Bass-baritone Jonathan Lemalu is spirited and sounds wonderful as Falstaff. Tenor Eric Barry is smooth and pure-voiced as Prince Hal, especially in the sonnets which also include When I do count the clock that tells the time. I would have liked to hear more of Hal’s nasty side in his singing. As in the Vaughan Williams, Nicole Percifield as Doll and Kathleen Reveille as the Hostess are convincing dramatically and musically. With roles for bass Pawel Kołodziej and three baritones the production becomes a feast of low male voices, recommended for those interested in Shakespeare and English song.

12 Bernard RandsBernard Rands – Vincent
Soloists; Indiana University Philharmonic Orchestra and Opera Chorus; Arthur Fagen
Naxos 8.669037-38

Not every artist’s life can be called operatic. Yet the life of Vincent van Gogh certainly fits the bill. Born into a family dominated by an Old-Testament-God-like father, Theodorus, a preacher, Vincent was destined to fail at everything he tried.

He fails as an art gallery director in Paris. His feverish religiosity first garners him a position as a rural preacher, only to have that zeal undermine the position. His attempts at relationships are pathetic: he tries to marry and “save” a prostitute, only to have his noble intentions rejected. His friendship with Gauguin collapses, leads to (or according to some scholars, not at all) the famous ear-cutting episode. The only constant in van Gogh’s life is the love and support of his younger brother Theo, the source of money, paints and canvasses. Alas, progressive epilepsy and beginnings of mental illness (perhaps with a touch of lead poisoning) defeat Vincent. The final irony is of course the sale of his first paining shortly after his death and then posthumous fame.

This is an epic life, condensed here into two acts of beautifully representative music. The only flaw is the lack of an overture. This element, so brilliantly deployed not so long ago by Bernstein in Candide, is increasingly eschewed by contemporary composers, here to a fine work’s detriment.

13 Romberg Student PrinceSigmund Romberg – The Student Prince
Petersen; Wortig; Blees; Ezenarro; WDR Radio Choir and Orchestra; John Mauceri
CPO 555 058-2

I presume that those of us who enjoy operetta, and others, are familiar with the many deservedly popular songs from The Student Prince, if only from the movie version featuring the singing voice of Mario Lanza shown again recently on TCM. Sigmund Romberg was born in Hungary, studied in Vienna, emigrated to the USA in 1909 and in 1914 became a US citizen. The Student Prince with lyrics by Dorothy Donnelly opened on Broadway in December of 1924 and ran for an astonishing 608 performances, a record number that stood through the 1920s and 1930s. It even outpaced Jerome Kern’s Show Boat that played for 572 performances. The many memorable songs include the Serenade (Overhead the Moon Is Beaming), Deep in My Heart, Golden Days and, of course, the rousing Drinking Song.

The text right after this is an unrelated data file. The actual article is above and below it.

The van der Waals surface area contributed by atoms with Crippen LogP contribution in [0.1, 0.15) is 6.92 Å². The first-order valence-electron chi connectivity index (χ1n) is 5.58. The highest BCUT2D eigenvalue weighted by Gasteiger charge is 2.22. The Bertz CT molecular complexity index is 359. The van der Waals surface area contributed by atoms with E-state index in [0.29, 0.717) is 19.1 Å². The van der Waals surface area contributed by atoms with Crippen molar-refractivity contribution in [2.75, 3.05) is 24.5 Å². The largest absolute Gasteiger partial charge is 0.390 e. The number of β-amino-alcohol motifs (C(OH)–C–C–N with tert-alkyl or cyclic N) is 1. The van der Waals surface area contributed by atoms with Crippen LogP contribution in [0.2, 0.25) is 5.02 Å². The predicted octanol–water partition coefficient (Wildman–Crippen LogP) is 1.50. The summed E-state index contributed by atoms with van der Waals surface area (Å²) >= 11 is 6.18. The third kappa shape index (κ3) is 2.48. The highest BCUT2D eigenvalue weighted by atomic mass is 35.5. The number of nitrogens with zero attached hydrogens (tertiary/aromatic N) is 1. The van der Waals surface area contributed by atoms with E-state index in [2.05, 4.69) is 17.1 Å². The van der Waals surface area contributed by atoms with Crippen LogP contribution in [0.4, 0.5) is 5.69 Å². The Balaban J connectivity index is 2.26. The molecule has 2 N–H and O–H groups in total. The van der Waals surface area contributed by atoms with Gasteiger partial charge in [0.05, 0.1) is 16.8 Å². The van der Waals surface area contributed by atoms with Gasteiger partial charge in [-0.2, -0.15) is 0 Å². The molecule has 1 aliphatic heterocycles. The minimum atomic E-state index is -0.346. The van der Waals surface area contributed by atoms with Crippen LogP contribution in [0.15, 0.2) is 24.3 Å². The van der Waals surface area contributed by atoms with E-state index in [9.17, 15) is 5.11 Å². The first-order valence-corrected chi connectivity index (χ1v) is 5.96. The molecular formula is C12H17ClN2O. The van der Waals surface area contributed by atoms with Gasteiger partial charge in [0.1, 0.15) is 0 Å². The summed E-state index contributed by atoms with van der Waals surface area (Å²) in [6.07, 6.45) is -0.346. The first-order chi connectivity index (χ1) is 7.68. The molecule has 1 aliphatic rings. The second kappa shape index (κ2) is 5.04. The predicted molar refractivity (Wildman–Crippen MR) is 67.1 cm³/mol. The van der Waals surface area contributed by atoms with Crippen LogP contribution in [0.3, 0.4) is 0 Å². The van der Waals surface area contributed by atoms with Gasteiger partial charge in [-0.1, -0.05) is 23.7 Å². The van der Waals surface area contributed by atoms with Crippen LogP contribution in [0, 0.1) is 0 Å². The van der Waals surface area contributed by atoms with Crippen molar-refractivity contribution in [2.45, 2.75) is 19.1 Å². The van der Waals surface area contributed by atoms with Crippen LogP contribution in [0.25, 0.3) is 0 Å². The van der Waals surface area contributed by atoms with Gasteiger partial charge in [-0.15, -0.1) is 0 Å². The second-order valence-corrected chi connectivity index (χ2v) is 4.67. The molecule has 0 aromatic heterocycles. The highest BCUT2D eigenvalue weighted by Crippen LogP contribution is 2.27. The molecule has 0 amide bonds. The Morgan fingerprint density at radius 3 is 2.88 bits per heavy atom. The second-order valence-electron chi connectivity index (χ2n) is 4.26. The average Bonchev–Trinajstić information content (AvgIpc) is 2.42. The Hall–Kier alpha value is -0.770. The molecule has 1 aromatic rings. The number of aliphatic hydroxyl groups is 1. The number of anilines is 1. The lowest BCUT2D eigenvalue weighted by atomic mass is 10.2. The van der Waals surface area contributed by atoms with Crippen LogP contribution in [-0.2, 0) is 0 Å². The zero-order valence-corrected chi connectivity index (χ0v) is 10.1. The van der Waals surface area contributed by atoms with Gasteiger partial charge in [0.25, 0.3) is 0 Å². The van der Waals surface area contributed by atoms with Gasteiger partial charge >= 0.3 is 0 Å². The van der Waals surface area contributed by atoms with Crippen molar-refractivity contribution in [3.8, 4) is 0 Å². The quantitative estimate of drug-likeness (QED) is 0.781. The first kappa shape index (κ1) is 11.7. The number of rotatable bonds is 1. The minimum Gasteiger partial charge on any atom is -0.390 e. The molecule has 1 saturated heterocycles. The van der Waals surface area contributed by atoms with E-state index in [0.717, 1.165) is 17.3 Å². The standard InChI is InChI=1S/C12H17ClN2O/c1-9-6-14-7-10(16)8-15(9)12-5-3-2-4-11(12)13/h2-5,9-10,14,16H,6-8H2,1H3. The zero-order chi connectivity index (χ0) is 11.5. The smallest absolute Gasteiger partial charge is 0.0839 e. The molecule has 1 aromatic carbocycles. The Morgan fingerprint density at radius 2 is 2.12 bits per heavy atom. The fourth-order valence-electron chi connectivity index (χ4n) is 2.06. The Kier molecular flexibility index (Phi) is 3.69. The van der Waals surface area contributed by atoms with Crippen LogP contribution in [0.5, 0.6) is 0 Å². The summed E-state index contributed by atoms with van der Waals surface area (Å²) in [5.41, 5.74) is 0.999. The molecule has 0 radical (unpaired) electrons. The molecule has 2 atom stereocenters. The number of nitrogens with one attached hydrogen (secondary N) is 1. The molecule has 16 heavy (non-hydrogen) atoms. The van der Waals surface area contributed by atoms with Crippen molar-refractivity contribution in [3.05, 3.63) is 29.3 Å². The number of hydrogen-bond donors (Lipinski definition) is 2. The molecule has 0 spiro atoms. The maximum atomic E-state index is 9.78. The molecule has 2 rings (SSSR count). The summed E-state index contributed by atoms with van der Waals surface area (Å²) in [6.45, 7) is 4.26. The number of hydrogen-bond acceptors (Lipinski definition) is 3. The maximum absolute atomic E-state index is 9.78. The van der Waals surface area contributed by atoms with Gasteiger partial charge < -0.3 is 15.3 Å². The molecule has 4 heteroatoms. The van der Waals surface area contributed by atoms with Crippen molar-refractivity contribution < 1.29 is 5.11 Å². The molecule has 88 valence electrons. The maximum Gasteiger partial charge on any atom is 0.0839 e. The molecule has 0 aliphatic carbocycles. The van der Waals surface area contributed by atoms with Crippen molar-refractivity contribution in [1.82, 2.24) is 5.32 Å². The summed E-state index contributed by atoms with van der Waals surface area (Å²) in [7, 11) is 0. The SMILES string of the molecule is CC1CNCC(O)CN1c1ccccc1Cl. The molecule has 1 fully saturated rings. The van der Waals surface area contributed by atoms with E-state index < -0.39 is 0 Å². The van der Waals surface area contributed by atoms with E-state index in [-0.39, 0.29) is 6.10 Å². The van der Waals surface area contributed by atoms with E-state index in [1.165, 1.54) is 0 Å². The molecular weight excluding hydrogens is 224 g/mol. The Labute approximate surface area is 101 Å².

The cast of classically trained singers under John Mauceri, who is at home in all genres of music from symphony hall to Broadway, are well-chosen for their roles. There are nine soloists, the leading roles sung and spoken by Dominik Wortig as Karl-Franz, Anja Petersen as Kathie, Frank Blees as Dr. Engel, Arantza Ezenarro as Gretchen and Vincent Schirrmacher as Graf Hugo-Detlef. This winning, naturally balanced recording of the complete score includes some dialogue and the entr’acte music and opening ballet for Act Three.

01 Bach MathausBach – Matthäus Passion
Berliner Philharmoniker; Sir Simon Rattle; Peter Sellars
Berliner Philharmoniker Recordings BPHR140021

“Everyone knows it’s the great piece of music in the Western tradition,” affirms Peter Sellars with chorus master Simon Halsey in their 51-minute illuminating discussion of the St. Matthew Passion incorporating Sellars’ staging. The two sat on the stage of the Berlin Philharmonie and talked about aspects of the music and this performance. Here are some of Sellars’ thoughtful musings:

“It’s not theatre, it’s a prayer, a meditation, and I invited them to dedicate the opening chorus to someone they care about, to one who is still with them or maybe someone who is not. Someone who’s leaving the world now or someone who needs their help or thoughts or some act of kindness and to make the performance itself to be the prayer that reaches that person whether they are here or gone. Bach wrote the music for us to place everything we hope and care about into the vessel of this music… . This music has been the property of the early music movement for the last 20 to 25 years and it has been hands-off. Now the actual sense of discovery of this group of musicians is quite amazing, it’s the first time they have held these scores… In this pentagonal, 360-degree hall we could do the St. Matthew Passion in Bach’s imaginary spacialization, two choruses face each other, two orchestras face each other in a communal cross where there is no proscenium. We are not standing back and admiring it but opening it and going inside, a communal event. People are not performing out but performing to each other and what you get is a community engaging with itself and working through issues together and talking it out and so equal time is spent playing and singing and listening and being receptive.”